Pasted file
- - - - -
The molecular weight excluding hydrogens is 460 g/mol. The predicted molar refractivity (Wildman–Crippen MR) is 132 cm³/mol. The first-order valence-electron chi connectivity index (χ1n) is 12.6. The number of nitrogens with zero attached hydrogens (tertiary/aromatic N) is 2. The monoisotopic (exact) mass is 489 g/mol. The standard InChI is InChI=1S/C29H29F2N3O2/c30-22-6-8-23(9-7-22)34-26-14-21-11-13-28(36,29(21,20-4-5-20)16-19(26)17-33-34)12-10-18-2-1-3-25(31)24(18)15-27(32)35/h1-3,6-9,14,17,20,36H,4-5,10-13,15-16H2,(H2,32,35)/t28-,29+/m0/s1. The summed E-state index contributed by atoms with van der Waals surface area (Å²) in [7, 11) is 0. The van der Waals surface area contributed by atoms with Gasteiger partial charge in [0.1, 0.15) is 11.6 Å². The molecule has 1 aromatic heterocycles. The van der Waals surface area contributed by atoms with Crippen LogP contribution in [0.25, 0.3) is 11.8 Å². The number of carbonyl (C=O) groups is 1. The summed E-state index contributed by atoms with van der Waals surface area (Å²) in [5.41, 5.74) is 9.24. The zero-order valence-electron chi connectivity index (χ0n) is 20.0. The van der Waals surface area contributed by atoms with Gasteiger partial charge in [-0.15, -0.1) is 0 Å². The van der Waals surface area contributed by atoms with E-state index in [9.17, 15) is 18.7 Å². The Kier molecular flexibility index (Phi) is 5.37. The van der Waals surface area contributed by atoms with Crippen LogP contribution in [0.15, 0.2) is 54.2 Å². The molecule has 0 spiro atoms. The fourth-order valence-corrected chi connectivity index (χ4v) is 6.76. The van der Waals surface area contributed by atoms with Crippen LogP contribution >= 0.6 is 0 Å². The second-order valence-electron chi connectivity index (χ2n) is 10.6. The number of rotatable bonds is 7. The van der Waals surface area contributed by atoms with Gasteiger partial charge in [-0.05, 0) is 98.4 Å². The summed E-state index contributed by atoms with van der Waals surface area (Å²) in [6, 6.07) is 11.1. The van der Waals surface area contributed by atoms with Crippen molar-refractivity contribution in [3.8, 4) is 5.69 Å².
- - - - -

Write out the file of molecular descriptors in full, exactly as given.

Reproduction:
The molecular weight excluding hydrogens is 460 g/mol. The predicted molar refractivity (Wildman–Crippen MR) is 132 cm³/mol. The first-order valence-electron chi connectivity index (χ1n) is 12.6. The number of nitrogens with zero attached hydrogens (tertiary/aromatic N) is 2. The monoisotopic (exact) mass is 489 g/mol. The standard InChI is InChI=1S/C29H29F2N3O2/c30-22-6-8-23(9-7-22)34-26-14-21-11-13-28(36,29(21,20-4-5-20)16-19(26)17-33-34)12-10-18-2-1-3-25(31)24(18)15-27(32)35/h1-3,6-9,14,17,20,36H,4-5,10-13,15-16H2,(H2,32,35)/t28-,29+/m0/s1. The summed E-state index contributed by atoms with van der Waals surface area (Å²) in [7, 11) is 0. The van der Waals surface area contributed by atoms with Gasteiger partial charge in [0.1, 0.15) is 11.6 Å². The molecule has 1 aromatic heterocycles. The van der Waals surface area contributed by atoms with Crippen LogP contribution in [0.25, 0.3) is 11.8 Å². The number of carbonyl (C=O) groups is 1. The summed E-state index contributed by atoms with van der Waals surface area (Å²) in [5.41, 5.74) is 9.24. The zero-order valence-electron chi connectivity index (χ0n) is 20.0. The van der Waals surface area contributed by atoms with Gasteiger partial charge in [-0.15, -0.1) is 0 Å². The van der Waals surface area contributed by atoms with E-state index in [9.17, 15) is 18.7 Å². The Kier molecular flexibility index (Phi) is 5.37. The van der Waals surface area contributed by atoms with Crippen LogP contribution in [0.15, 0.2) is 54.2 Å². The molecule has 0 spiro atoms. The fourth-order valence-corrected chi connectivity index (χ4v) is 6.76. The van der Waals surface area contributed by atoms with Crippen LogP contribution >= 0.6 is 0 Å². The second-order valence-electron chi connectivity index (χ2n) is 10.6. The number of rotatable bonds is 7. The van der Waals surface area contributed by atoms with Gasteiger partial charge in [-0.05, 0) is 98.4 Å². The summed E-state index contributed by atoms with van der Waals surface area (Å²) in [6, 6.07) is 11.1. The van der Waals surface area contributed by atoms with Crippen molar-refractivity contribution in [3.8, 4) is 5.69 Å².